Factory chimneys, smoke, emissions, air – illustrative photo.
London – Today, for the first time in history, the price of emission allowances in the European Union rose to 100 euros (roughly 2400 CZK) per ton. This was reported by the Reuters agency. According to traders, demand for allowances has been supported in recent days by, among other things, the prospect of colder weather and lower production from wind farms. The price of allowances is also pushed up by speculative purchases.
The price of the main futures contract for allowances rose to a record high of 100.70 euros per ton today, writes Reuters. The rising price of emission allowances is now holding back further declines in energy prices, analysts say, as it makes it more expensive to produce electricity from fossil fuels.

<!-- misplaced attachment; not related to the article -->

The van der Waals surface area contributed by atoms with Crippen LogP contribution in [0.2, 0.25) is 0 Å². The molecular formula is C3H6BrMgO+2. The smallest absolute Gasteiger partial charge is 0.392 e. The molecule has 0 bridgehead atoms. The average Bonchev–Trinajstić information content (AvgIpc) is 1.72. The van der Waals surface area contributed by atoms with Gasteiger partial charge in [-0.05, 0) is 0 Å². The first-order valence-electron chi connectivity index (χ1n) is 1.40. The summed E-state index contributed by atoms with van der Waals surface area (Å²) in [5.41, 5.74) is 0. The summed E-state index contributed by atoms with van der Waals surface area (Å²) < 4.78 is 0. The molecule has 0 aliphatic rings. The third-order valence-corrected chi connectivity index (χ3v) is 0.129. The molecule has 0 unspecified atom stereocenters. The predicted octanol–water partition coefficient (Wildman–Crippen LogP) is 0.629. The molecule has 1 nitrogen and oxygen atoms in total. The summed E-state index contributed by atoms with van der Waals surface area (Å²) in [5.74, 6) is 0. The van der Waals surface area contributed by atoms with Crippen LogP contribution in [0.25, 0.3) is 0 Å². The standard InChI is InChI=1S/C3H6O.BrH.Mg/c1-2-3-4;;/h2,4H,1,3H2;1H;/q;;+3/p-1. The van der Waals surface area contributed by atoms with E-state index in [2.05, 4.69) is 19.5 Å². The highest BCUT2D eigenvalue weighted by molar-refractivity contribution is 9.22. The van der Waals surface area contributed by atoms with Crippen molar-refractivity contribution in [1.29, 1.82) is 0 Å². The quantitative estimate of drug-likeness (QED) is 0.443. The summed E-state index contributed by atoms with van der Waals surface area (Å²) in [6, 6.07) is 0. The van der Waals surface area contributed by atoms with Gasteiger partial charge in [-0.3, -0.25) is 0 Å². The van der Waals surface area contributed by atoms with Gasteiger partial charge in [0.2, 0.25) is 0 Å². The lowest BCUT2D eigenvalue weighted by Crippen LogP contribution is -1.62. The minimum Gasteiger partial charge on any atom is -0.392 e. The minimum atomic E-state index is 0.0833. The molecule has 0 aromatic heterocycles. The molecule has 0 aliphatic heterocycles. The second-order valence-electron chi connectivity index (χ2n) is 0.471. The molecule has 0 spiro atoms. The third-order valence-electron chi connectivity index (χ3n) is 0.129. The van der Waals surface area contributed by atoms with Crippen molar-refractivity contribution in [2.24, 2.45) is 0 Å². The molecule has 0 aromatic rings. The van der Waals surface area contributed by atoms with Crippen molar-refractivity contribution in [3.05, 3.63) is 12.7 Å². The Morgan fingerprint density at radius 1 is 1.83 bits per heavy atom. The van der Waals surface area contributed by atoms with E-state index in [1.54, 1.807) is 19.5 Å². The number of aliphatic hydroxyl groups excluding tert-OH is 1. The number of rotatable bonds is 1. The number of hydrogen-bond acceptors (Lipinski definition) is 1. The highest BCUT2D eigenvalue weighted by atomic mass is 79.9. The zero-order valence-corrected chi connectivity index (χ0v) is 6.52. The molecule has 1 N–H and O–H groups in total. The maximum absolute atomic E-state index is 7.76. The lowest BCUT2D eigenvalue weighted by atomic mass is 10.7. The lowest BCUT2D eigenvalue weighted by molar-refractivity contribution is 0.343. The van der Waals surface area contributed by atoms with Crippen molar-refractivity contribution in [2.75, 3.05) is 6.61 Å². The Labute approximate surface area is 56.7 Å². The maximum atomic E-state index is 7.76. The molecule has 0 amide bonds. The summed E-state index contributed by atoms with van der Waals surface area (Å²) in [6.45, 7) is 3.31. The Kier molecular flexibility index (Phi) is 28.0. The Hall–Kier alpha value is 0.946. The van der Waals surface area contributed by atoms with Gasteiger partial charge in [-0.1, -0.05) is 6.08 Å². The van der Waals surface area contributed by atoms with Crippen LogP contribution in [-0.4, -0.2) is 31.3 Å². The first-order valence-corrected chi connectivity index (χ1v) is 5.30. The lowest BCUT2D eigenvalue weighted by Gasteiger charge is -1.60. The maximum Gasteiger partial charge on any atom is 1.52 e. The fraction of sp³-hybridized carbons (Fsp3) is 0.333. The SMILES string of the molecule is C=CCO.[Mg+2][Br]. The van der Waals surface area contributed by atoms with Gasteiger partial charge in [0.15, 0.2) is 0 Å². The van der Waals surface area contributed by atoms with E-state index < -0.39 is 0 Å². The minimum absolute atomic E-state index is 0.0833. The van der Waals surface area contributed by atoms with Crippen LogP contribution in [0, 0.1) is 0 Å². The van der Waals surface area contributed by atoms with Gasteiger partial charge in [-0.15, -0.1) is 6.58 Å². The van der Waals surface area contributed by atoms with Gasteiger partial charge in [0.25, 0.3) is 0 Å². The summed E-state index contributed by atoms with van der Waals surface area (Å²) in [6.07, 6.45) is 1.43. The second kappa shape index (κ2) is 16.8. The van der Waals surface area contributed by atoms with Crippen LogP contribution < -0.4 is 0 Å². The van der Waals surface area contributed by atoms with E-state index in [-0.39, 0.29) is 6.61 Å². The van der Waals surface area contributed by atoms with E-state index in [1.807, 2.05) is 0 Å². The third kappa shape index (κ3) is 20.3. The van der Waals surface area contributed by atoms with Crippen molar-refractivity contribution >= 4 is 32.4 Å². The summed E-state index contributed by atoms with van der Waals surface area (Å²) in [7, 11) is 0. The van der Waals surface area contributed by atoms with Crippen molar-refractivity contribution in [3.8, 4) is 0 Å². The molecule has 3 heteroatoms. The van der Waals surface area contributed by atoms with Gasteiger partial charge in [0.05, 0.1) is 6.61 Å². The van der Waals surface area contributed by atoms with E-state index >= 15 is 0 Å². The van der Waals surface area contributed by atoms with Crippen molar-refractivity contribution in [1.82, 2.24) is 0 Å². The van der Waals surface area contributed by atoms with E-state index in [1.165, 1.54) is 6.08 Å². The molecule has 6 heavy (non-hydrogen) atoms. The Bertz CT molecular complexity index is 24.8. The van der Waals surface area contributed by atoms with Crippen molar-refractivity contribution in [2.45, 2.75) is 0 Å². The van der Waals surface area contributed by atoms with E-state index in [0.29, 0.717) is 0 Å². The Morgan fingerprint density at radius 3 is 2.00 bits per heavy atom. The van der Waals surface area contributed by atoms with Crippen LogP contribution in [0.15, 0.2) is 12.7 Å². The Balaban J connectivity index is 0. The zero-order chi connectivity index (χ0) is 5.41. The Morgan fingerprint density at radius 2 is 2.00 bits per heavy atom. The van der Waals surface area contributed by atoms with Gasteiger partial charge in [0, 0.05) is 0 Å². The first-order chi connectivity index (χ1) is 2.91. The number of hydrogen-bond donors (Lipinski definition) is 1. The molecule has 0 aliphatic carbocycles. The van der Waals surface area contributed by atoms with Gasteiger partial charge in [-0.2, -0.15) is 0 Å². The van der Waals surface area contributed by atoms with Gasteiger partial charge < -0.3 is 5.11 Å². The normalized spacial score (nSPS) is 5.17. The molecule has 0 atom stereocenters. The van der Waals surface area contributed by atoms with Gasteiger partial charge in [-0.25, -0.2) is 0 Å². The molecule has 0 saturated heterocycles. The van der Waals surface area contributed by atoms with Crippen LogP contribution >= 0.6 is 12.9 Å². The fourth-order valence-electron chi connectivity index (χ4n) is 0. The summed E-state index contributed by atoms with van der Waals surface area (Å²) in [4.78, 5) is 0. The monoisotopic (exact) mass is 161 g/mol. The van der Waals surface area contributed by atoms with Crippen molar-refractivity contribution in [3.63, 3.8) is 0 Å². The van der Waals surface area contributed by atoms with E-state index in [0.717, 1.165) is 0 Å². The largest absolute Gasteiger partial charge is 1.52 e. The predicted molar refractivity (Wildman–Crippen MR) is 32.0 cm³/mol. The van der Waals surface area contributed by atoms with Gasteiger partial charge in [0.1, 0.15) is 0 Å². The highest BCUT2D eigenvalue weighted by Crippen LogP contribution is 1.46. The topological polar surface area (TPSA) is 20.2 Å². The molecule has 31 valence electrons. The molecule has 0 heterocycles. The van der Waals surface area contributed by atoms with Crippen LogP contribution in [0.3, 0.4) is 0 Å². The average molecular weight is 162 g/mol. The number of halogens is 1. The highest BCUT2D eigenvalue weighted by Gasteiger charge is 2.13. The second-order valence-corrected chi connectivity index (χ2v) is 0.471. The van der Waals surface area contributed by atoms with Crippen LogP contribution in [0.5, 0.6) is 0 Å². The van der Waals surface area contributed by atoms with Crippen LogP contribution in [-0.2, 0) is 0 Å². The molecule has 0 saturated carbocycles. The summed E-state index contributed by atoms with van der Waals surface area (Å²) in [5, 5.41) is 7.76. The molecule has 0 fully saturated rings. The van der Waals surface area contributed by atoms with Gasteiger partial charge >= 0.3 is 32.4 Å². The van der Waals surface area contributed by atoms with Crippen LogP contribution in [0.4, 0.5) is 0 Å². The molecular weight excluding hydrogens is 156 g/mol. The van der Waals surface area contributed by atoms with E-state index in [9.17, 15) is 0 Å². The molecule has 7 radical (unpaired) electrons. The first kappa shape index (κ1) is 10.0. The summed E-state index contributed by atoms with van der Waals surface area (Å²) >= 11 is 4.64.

Last year, demand for allowances in Europe's power sector increased as cuts in natural gas supplies from Russia led to increase in energy production from coal. It produces twice as much carbon dioxide emissions as gas production, so it requires more emission allowances.
The European Emissions Trading System ETS is the EU's main tool for reducing greenhouse gas emissions. It sets limits on the total amount of greenhouse gases that can be emitted by sectors within its scope, while allowing businesses to obtain or purchase emission allowances that can be traded as needed. When the price of allowances increases, the motivation of companies to try to reduce emissions also increases.